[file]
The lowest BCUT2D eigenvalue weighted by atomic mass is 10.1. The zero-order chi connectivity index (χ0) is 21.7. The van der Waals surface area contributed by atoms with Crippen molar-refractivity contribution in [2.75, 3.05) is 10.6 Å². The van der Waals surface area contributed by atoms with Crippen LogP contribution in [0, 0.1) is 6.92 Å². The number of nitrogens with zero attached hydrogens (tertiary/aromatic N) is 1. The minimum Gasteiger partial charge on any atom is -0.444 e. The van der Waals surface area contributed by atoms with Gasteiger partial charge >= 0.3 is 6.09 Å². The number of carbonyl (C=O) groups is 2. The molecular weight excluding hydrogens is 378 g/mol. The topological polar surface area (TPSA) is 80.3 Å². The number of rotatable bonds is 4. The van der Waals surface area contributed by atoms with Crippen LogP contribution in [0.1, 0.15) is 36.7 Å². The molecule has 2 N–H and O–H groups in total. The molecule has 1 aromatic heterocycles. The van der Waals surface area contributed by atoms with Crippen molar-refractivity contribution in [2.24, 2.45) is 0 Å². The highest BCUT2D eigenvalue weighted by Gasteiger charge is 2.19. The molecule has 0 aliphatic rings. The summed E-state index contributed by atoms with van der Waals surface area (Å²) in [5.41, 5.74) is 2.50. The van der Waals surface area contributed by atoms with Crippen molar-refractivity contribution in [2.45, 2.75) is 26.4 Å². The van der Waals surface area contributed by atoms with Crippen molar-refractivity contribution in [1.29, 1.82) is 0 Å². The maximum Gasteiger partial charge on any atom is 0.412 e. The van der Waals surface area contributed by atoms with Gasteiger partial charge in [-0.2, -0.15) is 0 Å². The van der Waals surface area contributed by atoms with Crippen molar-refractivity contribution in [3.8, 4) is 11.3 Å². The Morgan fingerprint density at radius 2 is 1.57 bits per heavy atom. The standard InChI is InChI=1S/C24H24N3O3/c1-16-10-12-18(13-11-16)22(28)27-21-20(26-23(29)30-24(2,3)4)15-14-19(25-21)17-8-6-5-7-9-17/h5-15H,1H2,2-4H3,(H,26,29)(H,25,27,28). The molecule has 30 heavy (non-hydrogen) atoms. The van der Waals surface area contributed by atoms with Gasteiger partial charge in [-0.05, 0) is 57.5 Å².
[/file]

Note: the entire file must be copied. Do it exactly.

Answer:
The lowest BCUT2D eigenvalue weighted by atomic mass is 10.1. The zero-order chi connectivity index (χ0) is 21.7. The van der Waals surface area contributed by atoms with Crippen molar-refractivity contribution in [2.75, 3.05) is 10.6 Å². The van der Waals surface area contributed by atoms with Crippen LogP contribution in [0, 0.1) is 6.92 Å². The number of nitrogens with zero attached hydrogens (tertiary/aromatic N) is 1. The minimum Gasteiger partial charge on any atom is -0.444 e. The van der Waals surface area contributed by atoms with Gasteiger partial charge >= 0.3 is 6.09 Å². The number of carbonyl (C=O) groups is 2. The molecular weight excluding hydrogens is 378 g/mol. The topological polar surface area (TPSA) is 80.3 Å². The number of rotatable bonds is 4. The van der Waals surface area contributed by atoms with Crippen LogP contribution in [0.1, 0.15) is 36.7 Å². The molecule has 2 N–H and O–H groups in total. The molecule has 1 aromatic heterocycles. The van der Waals surface area contributed by atoms with Crippen molar-refractivity contribution in [2.24, 2.45) is 0 Å². The highest BCUT2D eigenvalue weighted by Gasteiger charge is 2.19. The molecule has 0 aliphatic rings. The summed E-state index contributed by atoms with van der Waals surface area (Å²) in [5.41, 5.74) is 2.50. The van der Waals surface area contributed by atoms with Crippen molar-refractivity contribution in [2.45, 2.75) is 26.4 Å². The van der Waals surface area contributed by atoms with Crippen molar-refractivity contribution in [1.29, 1.82) is 0 Å². The maximum Gasteiger partial charge on any atom is 0.412 e. The van der Waals surface area contributed by atoms with Gasteiger partial charge in [-0.2, -0.15) is 0 Å². The van der Waals surface area contributed by atoms with Crippen molar-refractivity contribution in [3.8, 4) is 11.3 Å². The Morgan fingerprint density at radius 2 is 1.57 bits per heavy atom. The standard InChI is InChI=1S/C24H24N3O3/c1-16-10-12-18(13-11-16)22(28)27-21-20(26-23(29)30-24(2,3)4)15-14-19(25-21)17-8-6-5-7-9-17/h5-15H,1H2,2-4H3,(H,26,29)(H,25,27,28). The molecule has 30 heavy (non-hydrogen) atoms. The van der Waals surface area contributed by atoms with Gasteiger partial charge in [-0.05, 0) is 57.5 Å².